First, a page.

Of course, Bay at his healthy-and-productive peak is someone the Bucs need: An impact corner outfielder. Even with Garrett Jones doing half of his 2012 damage while playing right field, Pirates left and right fielders combined for 34 homers and 114 RBIs.
Only two NL teams had fewer homers from their outfield corners, and none had lower run production. Even the Astros, who also had 34 homers, got 133 RBIs from the corners.
Of course, there is more than one way to do damage, and the Giants’ World Series title may influence imitators. The Giants got only 28 homers from their corner outfielders (the Dodgers, with 29, were the other team with fewer than the Bucs) but proved that fundamentals and opportunism count for more.
The Giants succeeded by overall scoring 34 more runs than the Bucs while hitting 67 fewer home runs. San Francisco did 25 percent of its scoring via the homer, while the Bucs scored a 40 percent in that regard.
Which team’s offensive philosophy was more beneficial?
Another reason not to look for Jason Bay in Bradenton in a few months.
Bob Nutting broke his “silence” today by holding a media conference. Can’t call it a news conference, because there was no news.
This is what we “learned:”
A. Nutting was upset over the Bucs’ August and September (yeah, he and the rest of Western Pennsylvania).
B. Everyone is keeping his job (including Neal Huntington, so he doesn’t have to cancel his reservation in Palm Springs for the General Managers Meetings that begin Wednesday).
C. The Pirates can keep winning Gold Gloves — but Purple Hearts are out (all that paramilitary training stuff will be toned down although, presumably, Buccos players can still do their traditional hang-out with Navy SEALS on their annual visit to San Diego).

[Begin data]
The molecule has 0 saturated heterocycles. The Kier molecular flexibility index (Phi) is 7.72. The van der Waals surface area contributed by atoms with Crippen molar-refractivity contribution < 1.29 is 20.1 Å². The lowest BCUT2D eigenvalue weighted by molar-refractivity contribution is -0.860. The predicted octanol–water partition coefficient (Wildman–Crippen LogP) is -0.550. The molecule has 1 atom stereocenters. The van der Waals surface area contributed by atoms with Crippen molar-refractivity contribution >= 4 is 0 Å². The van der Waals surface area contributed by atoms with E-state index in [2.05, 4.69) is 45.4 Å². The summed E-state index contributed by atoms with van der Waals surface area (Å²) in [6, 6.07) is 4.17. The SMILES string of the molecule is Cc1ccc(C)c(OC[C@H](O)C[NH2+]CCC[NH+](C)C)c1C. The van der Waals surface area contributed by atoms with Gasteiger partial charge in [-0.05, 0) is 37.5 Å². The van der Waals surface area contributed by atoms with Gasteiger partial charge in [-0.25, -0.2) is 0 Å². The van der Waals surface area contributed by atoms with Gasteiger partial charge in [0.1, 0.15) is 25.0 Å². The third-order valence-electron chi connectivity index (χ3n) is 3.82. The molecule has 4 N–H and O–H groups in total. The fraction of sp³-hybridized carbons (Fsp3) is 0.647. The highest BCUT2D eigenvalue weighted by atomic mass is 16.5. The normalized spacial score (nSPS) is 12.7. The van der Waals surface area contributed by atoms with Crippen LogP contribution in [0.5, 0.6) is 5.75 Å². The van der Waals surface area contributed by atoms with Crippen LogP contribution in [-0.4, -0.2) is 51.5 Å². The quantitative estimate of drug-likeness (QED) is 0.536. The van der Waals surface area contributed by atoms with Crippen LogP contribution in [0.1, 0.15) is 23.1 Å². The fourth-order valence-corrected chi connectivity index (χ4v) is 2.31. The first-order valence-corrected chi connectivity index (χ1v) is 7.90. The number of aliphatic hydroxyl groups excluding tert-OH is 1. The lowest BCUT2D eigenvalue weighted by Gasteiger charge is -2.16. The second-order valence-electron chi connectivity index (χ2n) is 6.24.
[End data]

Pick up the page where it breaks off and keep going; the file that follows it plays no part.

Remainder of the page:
Really, what did anyone expect the club’s embattled chairman to do? He wasn’t about to give in to frustrated critics and dynamite his front office in the wake of a 22-game improvement in two years — the Majors’ third-best in that stretch. Nor could he continue to sign off on those controversial discipline-forming actics that unleashed a witch hunt.
Calling an end to Pirate City’s so-called “Hell Week” was just a convenient compromise.
While he was at it, bet Nutting also told Kyle Stark, no more rebel-rousing emails, please.
For a team that has not had a winning record on the field in 20 years, the Pirates are certainly doing a lot of winning off the field.
I’m not even referring to Andrew McCutchen, who continued cleaning up at the awards window yesterday by taking home NL Outstanding Player of the honors, as voted by peers in their union’s Players Choice balloting. Add that to his Gold Glove and Wilson Pirates Defensive Player of Year Awards.
But how about Willie Stargell? Eleven years after his untimely passing, and three decades after his last at-bat, Pops is as hot at the P.O. Box as he was in the batter’s box.
Remember when the U.S. Postal Service issues its Forever All-Star stamps in mid-summer? Stargell was included in the initial release along with three other all-time greats. USPS has been tracking sales, the numbers are in — and guess which stamp has proven most popular?
The sales standings:
- Willie Stargell: 8,220,355
- Ted Williams: 8,209,035
- Joe DiMaggio: 8,065,855
- Larry Doby: 7,8454,015.
How about that? Fathers — show that list to your kids. Yet another reminder of this franchise’s rich history. And it’s about time the present caught up with the past.
New Pirates hitting coach Jay Bell, who spent most of his 18-year career as a No. 2 hitter, is remembered as an outstanding “situational hitter.” Someone capable of delivering whatever a particular game-situation called for.
Sacrifice bunt? Had 159 of them, including back-to-back seasons with 30-plus. Hit-and-run? He could turn his bat into a divining rod. Millionaire-maker? Done.
It was ironic for me to be back in Arizona when the Bucs announced the hiring of Bell because this was the scene of his greatest moment. Actually, the moment belonged to one Gylene Hoyle, but Bell made it happen.